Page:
MASON CITY — “Orphan Train” has been chosen as the Common Read selection for the 2016-17 school year at North Iowa Area Community College (NIACC).

The Common Read is designed to engage NIACC students, staff, faculty and community members, and is supported by the Performing Arts and Leadership Series as well as the NIACC Foundation.

First-year students are asked to read the book as part of their Composition One requirements.

The Performing Arts and Leadership Series will sponsor a keynote address by author Christina Baker Kline on Wednesday, Oct. 26.

“Orphan Train” will be available through the NIACC Bookstore for $10.60 starting March 21, and online through the Bookzone at www.niaccbookzone.com.

The program is supported by the NIACC Curriculum and Academic Affairs Council, comprised of faculty and staff, community members, Principal Financial Group Foundation and Mercy Medical Center North Iowa.

Between 1854 and 1929, “orphan trains” regularly ran from the East Coast to the Midwest, carrying thousands of abandoned children whose fates would be determined by luck.

Vivian Daly, a young Irish immigrant, was sent by rail from New York City to an uncertain future. Returning east later in life, she leads a quiet existence on the coast of Maine, the memories of her upbringing a blur. But in her attic, hidden in trunks, are vestiges of a turbulent past.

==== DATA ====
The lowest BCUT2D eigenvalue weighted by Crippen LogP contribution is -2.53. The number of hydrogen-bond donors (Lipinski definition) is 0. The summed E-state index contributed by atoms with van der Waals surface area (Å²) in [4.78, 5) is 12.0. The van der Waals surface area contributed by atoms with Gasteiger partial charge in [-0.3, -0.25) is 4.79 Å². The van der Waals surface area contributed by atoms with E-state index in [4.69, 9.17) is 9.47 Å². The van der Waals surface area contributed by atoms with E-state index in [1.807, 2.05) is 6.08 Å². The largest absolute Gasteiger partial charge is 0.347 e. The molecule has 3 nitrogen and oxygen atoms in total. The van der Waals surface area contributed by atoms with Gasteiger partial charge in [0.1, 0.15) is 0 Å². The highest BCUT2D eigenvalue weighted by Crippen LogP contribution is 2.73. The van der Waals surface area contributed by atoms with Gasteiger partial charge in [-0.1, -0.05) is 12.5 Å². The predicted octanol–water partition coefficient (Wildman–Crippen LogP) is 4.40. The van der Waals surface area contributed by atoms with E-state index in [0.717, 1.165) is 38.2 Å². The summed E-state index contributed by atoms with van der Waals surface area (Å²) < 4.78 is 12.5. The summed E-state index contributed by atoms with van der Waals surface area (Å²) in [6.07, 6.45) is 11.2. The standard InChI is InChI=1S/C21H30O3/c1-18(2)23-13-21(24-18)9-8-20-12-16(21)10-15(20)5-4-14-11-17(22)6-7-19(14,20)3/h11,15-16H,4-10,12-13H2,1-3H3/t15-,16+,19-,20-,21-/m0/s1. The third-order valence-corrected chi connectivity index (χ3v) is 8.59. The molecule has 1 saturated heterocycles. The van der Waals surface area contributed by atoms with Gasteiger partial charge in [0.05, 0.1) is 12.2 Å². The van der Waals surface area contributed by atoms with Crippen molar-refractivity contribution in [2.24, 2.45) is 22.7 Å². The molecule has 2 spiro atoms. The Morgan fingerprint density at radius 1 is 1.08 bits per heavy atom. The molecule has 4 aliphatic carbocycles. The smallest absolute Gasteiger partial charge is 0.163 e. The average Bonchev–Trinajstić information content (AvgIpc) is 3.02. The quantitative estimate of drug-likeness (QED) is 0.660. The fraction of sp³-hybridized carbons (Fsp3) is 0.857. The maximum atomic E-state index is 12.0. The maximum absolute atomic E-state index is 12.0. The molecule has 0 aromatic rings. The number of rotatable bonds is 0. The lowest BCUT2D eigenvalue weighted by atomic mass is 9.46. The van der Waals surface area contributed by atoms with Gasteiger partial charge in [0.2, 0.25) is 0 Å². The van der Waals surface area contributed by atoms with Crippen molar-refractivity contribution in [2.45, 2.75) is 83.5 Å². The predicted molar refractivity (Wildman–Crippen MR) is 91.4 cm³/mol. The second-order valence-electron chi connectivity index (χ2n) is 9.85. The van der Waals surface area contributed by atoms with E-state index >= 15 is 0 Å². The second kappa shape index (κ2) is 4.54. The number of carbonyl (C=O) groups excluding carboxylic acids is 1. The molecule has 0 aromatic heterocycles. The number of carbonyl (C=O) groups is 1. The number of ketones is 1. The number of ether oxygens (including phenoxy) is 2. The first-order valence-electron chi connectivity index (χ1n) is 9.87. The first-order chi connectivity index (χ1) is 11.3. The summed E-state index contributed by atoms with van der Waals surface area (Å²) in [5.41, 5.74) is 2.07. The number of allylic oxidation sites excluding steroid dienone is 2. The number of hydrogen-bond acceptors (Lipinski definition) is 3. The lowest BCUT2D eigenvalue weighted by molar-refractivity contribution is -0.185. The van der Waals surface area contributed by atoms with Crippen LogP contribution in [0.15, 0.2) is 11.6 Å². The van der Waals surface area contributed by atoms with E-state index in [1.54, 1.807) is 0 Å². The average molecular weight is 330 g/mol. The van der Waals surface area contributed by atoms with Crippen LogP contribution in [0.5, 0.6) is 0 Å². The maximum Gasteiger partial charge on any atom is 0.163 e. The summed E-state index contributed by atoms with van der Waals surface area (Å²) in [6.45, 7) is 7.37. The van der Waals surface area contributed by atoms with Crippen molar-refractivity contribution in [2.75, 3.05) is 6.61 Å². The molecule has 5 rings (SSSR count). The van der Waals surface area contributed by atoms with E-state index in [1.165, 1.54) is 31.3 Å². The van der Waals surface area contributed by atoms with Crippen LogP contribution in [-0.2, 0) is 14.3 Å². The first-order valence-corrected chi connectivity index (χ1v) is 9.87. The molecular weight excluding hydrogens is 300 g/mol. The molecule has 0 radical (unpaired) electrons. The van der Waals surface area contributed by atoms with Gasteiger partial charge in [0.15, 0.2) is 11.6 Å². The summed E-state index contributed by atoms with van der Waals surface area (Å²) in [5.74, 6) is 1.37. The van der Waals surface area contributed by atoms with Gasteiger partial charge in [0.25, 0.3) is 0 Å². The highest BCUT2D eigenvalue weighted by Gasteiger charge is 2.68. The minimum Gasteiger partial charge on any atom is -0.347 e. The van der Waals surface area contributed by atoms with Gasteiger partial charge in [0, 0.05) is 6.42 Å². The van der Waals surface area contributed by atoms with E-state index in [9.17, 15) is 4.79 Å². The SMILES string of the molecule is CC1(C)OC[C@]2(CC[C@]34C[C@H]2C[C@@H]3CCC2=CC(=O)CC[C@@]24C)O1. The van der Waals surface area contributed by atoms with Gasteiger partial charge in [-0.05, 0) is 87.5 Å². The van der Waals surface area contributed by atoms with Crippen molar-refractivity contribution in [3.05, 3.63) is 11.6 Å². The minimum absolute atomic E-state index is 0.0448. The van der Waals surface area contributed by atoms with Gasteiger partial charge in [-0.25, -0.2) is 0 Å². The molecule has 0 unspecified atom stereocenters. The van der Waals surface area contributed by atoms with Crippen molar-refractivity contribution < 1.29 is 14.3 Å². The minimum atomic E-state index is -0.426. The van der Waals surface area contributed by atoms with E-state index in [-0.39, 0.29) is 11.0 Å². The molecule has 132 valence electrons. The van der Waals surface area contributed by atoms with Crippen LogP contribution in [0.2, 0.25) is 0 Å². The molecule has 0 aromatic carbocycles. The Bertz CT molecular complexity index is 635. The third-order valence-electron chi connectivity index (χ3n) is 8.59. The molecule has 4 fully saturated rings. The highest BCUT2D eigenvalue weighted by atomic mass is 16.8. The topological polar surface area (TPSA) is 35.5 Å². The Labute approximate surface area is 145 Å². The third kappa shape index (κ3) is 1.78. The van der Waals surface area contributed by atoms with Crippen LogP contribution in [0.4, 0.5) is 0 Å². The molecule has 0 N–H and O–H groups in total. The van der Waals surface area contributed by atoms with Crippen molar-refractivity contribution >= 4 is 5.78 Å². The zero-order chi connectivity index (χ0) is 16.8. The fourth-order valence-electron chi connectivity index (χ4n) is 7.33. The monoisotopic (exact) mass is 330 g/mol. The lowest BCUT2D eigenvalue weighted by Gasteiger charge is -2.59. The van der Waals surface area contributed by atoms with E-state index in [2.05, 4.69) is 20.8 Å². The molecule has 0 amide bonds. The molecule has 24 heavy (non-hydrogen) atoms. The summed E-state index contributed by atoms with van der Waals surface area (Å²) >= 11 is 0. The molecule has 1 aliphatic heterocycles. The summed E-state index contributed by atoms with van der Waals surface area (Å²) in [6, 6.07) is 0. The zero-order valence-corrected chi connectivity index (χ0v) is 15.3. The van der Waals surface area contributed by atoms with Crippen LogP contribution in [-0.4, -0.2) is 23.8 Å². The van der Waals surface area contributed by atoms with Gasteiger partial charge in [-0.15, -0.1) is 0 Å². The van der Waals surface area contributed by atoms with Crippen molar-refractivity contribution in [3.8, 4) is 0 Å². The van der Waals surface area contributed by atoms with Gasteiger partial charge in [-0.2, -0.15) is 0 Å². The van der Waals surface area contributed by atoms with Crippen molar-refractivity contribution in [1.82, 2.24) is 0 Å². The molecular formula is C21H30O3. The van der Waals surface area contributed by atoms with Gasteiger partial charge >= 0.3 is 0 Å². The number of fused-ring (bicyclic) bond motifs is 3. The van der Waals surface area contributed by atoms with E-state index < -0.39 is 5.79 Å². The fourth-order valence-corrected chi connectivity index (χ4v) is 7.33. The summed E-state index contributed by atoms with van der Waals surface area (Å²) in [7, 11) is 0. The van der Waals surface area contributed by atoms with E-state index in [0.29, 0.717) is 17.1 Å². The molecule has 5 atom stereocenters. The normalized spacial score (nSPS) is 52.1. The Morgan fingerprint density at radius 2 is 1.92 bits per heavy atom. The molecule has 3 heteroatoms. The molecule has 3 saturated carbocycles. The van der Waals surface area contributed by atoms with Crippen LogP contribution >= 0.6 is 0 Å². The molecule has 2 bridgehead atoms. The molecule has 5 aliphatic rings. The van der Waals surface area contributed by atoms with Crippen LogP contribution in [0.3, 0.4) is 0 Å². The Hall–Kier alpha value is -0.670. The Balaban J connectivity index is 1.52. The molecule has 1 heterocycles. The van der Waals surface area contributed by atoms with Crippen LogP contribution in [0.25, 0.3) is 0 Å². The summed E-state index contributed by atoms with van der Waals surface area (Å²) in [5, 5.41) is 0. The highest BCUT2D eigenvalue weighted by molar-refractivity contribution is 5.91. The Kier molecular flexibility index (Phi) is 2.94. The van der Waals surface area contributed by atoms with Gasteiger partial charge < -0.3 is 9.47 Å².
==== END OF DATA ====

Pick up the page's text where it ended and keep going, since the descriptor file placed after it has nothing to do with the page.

Molly Ayer knows that a community service position helping an elderly widow clean out her attic is the only thing keeping her from juvenile hall. As Molly helps Vivian sort through her possessions, she discovers that she and Vivian aren’t as different as they appear. A Penobscot Indian who has spent her youth in and out of foster homes, Molly, 17, is also an outsider being raised by strangers.

Moving between contemporary Maine and Depression-era Minnesota, “Orphan Train” is a tale of upheaval and resilience, second chances and unexpected friendship.

Baker Kline did extensive research for this novel, according to a news release. After finding articles online from The New York Times and other newspapers, she read hundreds of first-person testimonials from train riders, reunion groups and archives.

She found a trove of original contemporaneous materials at the New York Public Library and traveled to Ireland to research her character’s background.

She also attended train riders’ reunions in New York and Minnesota and interviewed riders and their descendants.

Baker Kline was struck by how eager they were to tell their stories. She found that they tended not to dwell on the hardships but how grateful they were for their families and communities — lives that wouldn’t have been possible if they hadn’t been on those trains.

For decades, many train riders believed that their train was the only one. They didn’t know that they were part of a massive 75-year social experiment. It wasn’t until their children and grandchildren started asking questions — there are more than two million descendants, according to some estimates — that they met other riders and began sharing stories.

NIACC’s first Common Read selection was “Wine to Water” by Doc Hendley in 2015.

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